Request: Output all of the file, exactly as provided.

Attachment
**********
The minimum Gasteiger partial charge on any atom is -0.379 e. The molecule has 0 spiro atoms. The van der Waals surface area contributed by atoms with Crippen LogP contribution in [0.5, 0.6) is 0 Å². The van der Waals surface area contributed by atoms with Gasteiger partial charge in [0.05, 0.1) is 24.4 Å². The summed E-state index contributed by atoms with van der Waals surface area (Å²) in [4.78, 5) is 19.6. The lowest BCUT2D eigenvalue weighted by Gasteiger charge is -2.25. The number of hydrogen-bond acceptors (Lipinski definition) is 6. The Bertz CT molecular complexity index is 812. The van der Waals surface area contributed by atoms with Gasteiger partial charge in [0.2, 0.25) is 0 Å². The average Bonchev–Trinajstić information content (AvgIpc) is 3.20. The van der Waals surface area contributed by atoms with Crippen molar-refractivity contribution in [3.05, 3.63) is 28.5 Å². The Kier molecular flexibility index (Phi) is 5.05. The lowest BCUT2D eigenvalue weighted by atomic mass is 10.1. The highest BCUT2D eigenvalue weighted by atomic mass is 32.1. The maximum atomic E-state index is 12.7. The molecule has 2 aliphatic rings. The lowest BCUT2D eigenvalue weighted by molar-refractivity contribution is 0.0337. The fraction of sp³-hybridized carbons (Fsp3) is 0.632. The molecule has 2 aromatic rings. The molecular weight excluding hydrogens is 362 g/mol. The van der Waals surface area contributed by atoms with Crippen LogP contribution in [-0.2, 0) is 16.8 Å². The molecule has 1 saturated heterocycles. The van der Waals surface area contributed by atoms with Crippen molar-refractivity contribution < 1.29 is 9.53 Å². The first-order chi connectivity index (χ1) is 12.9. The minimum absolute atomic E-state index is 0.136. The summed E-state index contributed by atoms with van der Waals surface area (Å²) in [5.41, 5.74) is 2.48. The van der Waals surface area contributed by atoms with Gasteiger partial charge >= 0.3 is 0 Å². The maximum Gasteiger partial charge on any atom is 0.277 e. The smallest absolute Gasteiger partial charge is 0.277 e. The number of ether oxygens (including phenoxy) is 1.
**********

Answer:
The minimum Gasteiger partial charge on any atom is -0.379 e. The molecule has 0 spiro atoms. The van der Waals surface area contributed by atoms with Crippen LogP contribution in [0.5, 0.6) is 0 Å². The van der Waals surface area contributed by atoms with Gasteiger partial charge in [0.05, 0.1) is 24.4 Å². The summed E-state index contributed by atoms with van der Waals surface area (Å²) in [4.78, 5) is 19.6. The lowest BCUT2D eigenvalue weighted by Gasteiger charge is -2.25. The number of hydrogen-bond acceptors (Lipinski definition) is 6. The Bertz CT molecular complexity index is 812. The van der Waals surface area contributed by atoms with Gasteiger partial charge in [0.2, 0.25) is 0 Å². The average Bonchev–Trinajstić information content (AvgIpc) is 3.20. The van der Waals surface area contributed by atoms with Crippen molar-refractivity contribution in [3.05, 3.63) is 28.5 Å². The Kier molecular flexibility index (Phi) is 5.05. The lowest BCUT2D eigenvalue weighted by atomic mass is 10.1. The highest BCUT2D eigenvalue weighted by atomic mass is 32.1. The maximum atomic E-state index is 12.7. The molecule has 2 aliphatic rings. The lowest BCUT2D eigenvalue weighted by molar-refractivity contribution is 0.0337. The fraction of sp³-hybridized carbons (Fsp3) is 0.632. The molecule has 2 aromatic rings. The molecular weight excluding hydrogens is 362 g/mol. The van der Waals surface area contributed by atoms with Crippen LogP contribution in [-0.2, 0) is 16.8 Å². The molecule has 1 saturated heterocycles. The van der Waals surface area contributed by atoms with Crippen molar-refractivity contribution < 1.29 is 9.53 Å². The first-order chi connectivity index (χ1) is 12.9. The minimum absolute atomic E-state index is 0.136. The summed E-state index contributed by atoms with van der Waals surface area (Å²) in [5.41, 5.74) is 2.48. The van der Waals surface area contributed by atoms with Gasteiger partial charge >= 0.3 is 0 Å². The maximum Gasteiger partial charge on any atom is 0.277 e. The smallest absolute Gasteiger partial charge is 0.277 e. The number of ether oxygens (including phenoxy) is 1.